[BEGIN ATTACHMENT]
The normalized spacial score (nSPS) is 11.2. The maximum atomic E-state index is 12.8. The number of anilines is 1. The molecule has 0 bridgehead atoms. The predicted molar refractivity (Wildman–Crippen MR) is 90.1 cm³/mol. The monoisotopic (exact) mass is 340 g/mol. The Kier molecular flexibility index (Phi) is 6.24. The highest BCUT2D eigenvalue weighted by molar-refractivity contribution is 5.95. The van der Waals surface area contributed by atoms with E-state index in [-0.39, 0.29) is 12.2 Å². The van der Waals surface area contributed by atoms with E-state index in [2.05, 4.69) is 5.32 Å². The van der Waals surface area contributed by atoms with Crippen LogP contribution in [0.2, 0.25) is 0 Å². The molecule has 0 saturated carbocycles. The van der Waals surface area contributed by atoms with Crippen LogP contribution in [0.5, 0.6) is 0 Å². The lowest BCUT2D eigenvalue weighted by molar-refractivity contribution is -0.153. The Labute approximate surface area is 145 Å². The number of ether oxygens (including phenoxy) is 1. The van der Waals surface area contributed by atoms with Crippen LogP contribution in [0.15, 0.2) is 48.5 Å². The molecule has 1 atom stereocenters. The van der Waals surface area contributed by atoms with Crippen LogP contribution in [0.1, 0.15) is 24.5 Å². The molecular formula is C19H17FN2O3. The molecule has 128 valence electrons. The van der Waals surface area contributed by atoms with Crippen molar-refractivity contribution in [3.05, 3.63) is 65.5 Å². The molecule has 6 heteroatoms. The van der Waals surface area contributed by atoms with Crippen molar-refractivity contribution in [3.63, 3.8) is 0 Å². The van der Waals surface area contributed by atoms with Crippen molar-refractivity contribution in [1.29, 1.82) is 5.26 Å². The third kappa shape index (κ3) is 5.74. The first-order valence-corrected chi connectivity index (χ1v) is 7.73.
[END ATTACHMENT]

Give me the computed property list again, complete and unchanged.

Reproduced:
The normalized spacial score (nSPS) is 11.2. The maximum atomic E-state index is 12.8. The number of anilines is 1. The molecule has 0 bridgehead atoms. The predicted molar refractivity (Wildman–Crippen MR) is 90.1 cm³/mol. The monoisotopic (exact) mass is 340 g/mol. The Kier molecular flexibility index (Phi) is 6.24. The highest BCUT2D eigenvalue weighted by molar-refractivity contribution is 5.95. The van der Waals surface area contributed by atoms with E-state index in [-0.39, 0.29) is 12.2 Å². The van der Waals surface area contributed by atoms with E-state index in [2.05, 4.69) is 5.32 Å². The van der Waals surface area contributed by atoms with Crippen LogP contribution in [0.2, 0.25) is 0 Å². The molecule has 0 saturated carbocycles. The van der Waals surface area contributed by atoms with Crippen LogP contribution in [0.5, 0.6) is 0 Å². The lowest BCUT2D eigenvalue weighted by molar-refractivity contribution is -0.153. The Labute approximate surface area is 145 Å². The number of ether oxygens (including phenoxy) is 1. The van der Waals surface area contributed by atoms with Crippen LogP contribution in [0.15, 0.2) is 48.5 Å². The molecule has 1 atom stereocenters. The van der Waals surface area contributed by atoms with Crippen LogP contribution in [0.1, 0.15) is 24.5 Å². The molecular formula is C19H17FN2O3. The molecule has 128 valence electrons. The van der Waals surface area contributed by atoms with Crippen molar-refractivity contribution in [3.05, 3.63) is 65.5 Å². The molecule has 6 heteroatoms. The van der Waals surface area contributed by atoms with Crippen molar-refractivity contribution in [3.63, 3.8) is 0 Å². The van der Waals surface area contributed by atoms with Crippen molar-refractivity contribution in [1.29, 1.82) is 5.26 Å². The third kappa shape index (κ3) is 5.74. The first-order valence-corrected chi connectivity index (χ1v) is 7.73.